Before we accuse Meslier of favoring unbridled libertinism—an accusation commonly hurled against early atheists and other freethinkers—we need to keep in mind that he disapproved of “the debauchery of men or women who would indiscreetly or excessively abandon themselves to this animal inclination.” Meslier condemned “this excess and disorder as well as all other kinds of excess and disorder.” People should conform to the “laws, customs, and practices” of the countries in which they live. Meslier simply wished to protest the Christian doctrine that sexual “actions, desires, or thoughts and indulgences are crimes worthy of eternal punishments and torments.” Sexual excesses are ultimately slight and trivial human failings, and it is at once absurd and disgraceful to teach that a wise and benevolent deity would punish people severely for such actions.
Meslier’s third objection to Christian ethics (as taught by Jesus) is in some ways the most interesting of the lot.
Here again is another error of this Christian morality: it teaches that we must love our enemies, not take revenge for injuries and not even resist vicious men, but, on the contrary, that we must bless those who curse us, do good to those who do us harm, let them rob us when they want to take what we have, and always quietly suffer the injuries and mistreatments that they do, etc.
These teachings, according to Meslier, are contrary to “natural right and reason.”
[I]t is obviously a natural right, natural reason, natural equality and justice to preserve our life and goods against those who want to take them from us unjustly. And as it is natural to hate evil, it is also natural to hate those who unjustly do evil. Now, the aforementioned maxims of Christian morality go directly against all these natural rights and, consequently, are false. And it is an error to want to teach them and make people practice them, seeing that they are contrary to all natural rights and that they clearly tend to the reversal of justice, to the oppression of the poor and weak, and they are contrary to the good government of men.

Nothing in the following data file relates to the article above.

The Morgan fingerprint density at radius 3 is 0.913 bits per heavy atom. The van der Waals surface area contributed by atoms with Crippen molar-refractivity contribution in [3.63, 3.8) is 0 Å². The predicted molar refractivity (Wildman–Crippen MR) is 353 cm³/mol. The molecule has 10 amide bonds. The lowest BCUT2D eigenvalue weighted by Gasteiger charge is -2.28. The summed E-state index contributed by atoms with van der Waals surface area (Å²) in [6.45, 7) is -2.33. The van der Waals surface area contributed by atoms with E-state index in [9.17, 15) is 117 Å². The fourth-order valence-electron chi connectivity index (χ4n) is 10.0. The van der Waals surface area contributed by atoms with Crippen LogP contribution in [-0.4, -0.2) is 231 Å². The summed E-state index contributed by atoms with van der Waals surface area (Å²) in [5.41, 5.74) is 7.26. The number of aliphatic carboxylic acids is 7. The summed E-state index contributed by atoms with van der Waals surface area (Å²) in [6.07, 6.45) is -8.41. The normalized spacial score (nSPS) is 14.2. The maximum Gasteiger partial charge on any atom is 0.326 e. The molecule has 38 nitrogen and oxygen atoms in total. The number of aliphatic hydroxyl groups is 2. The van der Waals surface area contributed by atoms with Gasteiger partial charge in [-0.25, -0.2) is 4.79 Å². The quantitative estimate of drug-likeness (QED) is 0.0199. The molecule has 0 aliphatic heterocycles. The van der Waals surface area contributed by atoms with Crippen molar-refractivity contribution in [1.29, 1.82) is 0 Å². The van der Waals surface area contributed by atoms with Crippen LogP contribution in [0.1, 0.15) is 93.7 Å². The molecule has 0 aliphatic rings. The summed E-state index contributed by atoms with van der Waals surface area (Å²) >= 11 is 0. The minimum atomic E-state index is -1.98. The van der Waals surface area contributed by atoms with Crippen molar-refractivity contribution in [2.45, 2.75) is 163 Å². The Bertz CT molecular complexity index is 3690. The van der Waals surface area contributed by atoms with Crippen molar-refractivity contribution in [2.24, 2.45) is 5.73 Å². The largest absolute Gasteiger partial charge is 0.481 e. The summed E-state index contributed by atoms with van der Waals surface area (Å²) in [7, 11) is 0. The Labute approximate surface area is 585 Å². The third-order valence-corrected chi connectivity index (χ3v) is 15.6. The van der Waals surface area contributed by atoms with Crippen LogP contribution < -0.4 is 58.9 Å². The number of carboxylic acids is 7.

Here again Meslier criticized “maxims of the Christian religion” because they “clearly tend to favor the vicious and their oppression of the good and the weak.” The doctrine that we should love our enemies and not resist or seek revenge against those who harm us has benefited rulers who “boldly attack the good and do whatever they want without punishment and without fear.” Meslier repudiated the doctrine of passive obedience unequivocally. Throughout the Testament he endorsed violent resistance against tyrannical rulers and their unjust actions. Indeed, in Chapter 2 we find the first formulation of a saying that has commonly been attributed to the French atheist Denis Diderot (1713-1784): “Men will never be free until the last king is strangled with the entrails of the last priest.” This is not how Meslier worded the sentiment, nor did he take credit for the idea. Rather, Meslier attributed the sentiment to a common Frenchman “who had no culture or education.” This man, however, had the sound judgment to understand the evils inflicted upon him and other poor people by the French government and Gallican Church.
In his wish and in his way of expressing his thought it seemed that he saw rather far and penetrated rather deeply into the detestable mystery of iniquity of which I just spoke, and recognized very well the perpetrators and instigators. His wish was that all the rulers of the earth and all the nobles be hanged and strangled with the guts of priests.
This expression, Meslier remarked, “may seem hard, rude, and shocking, but you must admit that it is candid and simple.” It also expresses, if crudely, what rulers deserve for their merciless exploitation of the ruled. If Meslier could have been granted a single wish, he would wish to have the strength, courage, and resolve of Hercules so that he could “have the pleasure of bludgeoning all the monster tyrants with their crowned heads and all the other monsters and ministers of errors and iniquity who make all the people of the earth groan so piteously.” Since Meslier did not believe in hell, he did not agree with those Christians who believed that tyrants will suffer eternal torment for their crimes, however comfortable their life on earth may be. He preferred to see rulers punished in this life at the hands of their victims. Meslier did not reserve justice and revenge for a god in whom he did not believe.